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English Idioms and Idiomatic Expressions 

Alphabetical List of Idioms S, page 3

Idioms S, page 3:  from:   'scarce as hen's teeth'   to:   'sea legs'

  • scarce as hen's teeth
    • To say that something is as scarce as hen's teeth stresses the fact that it is extremely rare, to the point of non-existence.
      "Take enough supplies. Water is as scarce as hen's teeth where you're going!"

  • scare out of one's wits
    • If something scares you out of your wits, it makes you very frightened or worried.
      "The feeling that a house is haunted can scare people out of their wits."

  • scare the daylights out of someone
    • If something scares the (living) daylights out of you, it terrifies you.
      "The sudden screaming scared the daylights out of me."

  • scared stiff
    • Someone who is scared stiff is so frightened that they are unable to move.
      "My mother is scared stiff of heights."

  • school of hard knocks
    • Someone who goes through the school of hard knocks learns through the positive and negative experiences of life rather than through a formal classroom education.
      "He never went to college but the school of hard knocks made him a shrewd businessman."

  • get off scot-free
    • Someone who gets off scot-free escapes the punishment they deserve.
      "We were all punished except James who managed to get off scot-free!"

  • scrape the bottom of the barrel
    • If you scrape the bottom of the barrel, you use the worst or the least satisfactory ideas, things or people because you have no choice.
      "When they started to recruit, they had to scrape the bottom of the barrel because the best candidates had already found jobs elsewhere."

  • scratch the surface
    • When you only scratch the surface of a problem or subject, you deal with only a small part of it.
      "Some countries are only scratching the surface of their environment problems."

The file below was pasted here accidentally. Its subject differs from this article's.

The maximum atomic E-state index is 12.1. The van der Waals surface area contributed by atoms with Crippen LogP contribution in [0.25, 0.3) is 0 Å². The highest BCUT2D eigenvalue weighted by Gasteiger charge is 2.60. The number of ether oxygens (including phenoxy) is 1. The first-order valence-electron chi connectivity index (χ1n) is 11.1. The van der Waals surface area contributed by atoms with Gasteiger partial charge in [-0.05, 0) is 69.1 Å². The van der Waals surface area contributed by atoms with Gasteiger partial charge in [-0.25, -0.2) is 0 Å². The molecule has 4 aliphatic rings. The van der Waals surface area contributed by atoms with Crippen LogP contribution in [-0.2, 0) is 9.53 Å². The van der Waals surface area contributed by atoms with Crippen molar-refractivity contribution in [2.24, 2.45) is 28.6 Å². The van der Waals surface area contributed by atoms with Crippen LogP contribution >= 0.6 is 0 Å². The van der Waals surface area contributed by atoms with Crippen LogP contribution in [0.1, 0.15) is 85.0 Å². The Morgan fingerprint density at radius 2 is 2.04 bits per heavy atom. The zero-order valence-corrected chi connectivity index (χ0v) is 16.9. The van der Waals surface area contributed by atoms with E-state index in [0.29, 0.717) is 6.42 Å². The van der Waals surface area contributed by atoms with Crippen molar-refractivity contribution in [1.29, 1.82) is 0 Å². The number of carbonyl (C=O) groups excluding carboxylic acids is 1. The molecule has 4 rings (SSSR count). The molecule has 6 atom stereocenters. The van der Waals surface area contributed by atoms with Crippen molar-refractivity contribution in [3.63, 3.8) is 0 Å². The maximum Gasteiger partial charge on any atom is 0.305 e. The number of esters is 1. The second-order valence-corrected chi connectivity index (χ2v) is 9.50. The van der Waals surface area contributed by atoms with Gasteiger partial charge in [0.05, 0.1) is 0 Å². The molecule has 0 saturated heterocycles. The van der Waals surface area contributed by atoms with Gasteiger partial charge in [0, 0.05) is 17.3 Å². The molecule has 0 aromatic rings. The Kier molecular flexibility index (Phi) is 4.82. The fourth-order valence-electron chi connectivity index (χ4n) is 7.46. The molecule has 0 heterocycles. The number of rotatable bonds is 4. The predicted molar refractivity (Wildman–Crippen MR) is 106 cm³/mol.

• not up to scratch
    • Something which is not up to scratch fails to reach the expected or required standard.
      "The quality of the material is not up to scratch. We'll have to change our suppliers."

  • scream blue murder
    • People who scream blue murder shout or complain very loudly as if something very serious has happened.
      "The crowd started screaming blue murder when the football match was interrupted."

  • screw loose
    • If someone has a screw loose, their behaviour is strange and they appear slightly mad.
      "The old lady wears a fur coat in the summer - she must have a screw loose!"

  • scrimp and save
    • If you scrimp and save, you spend as little as possible over a certain period of time in order to save money.
      "The parents scrimped and saved for years so that their children could have a college education."

  • under (close) scrutiny
    • Someone or something that is under (close) scrutiny is being watched or examined carefully.
      "The police are keeping the suspect under close scrutiny."

  • sea legs
    • A person who has or finds their sea legs is used to walking on a moving ship, or has the ability to adjust to a new situation.
      "It takes a while in a new job to find your sea legs."

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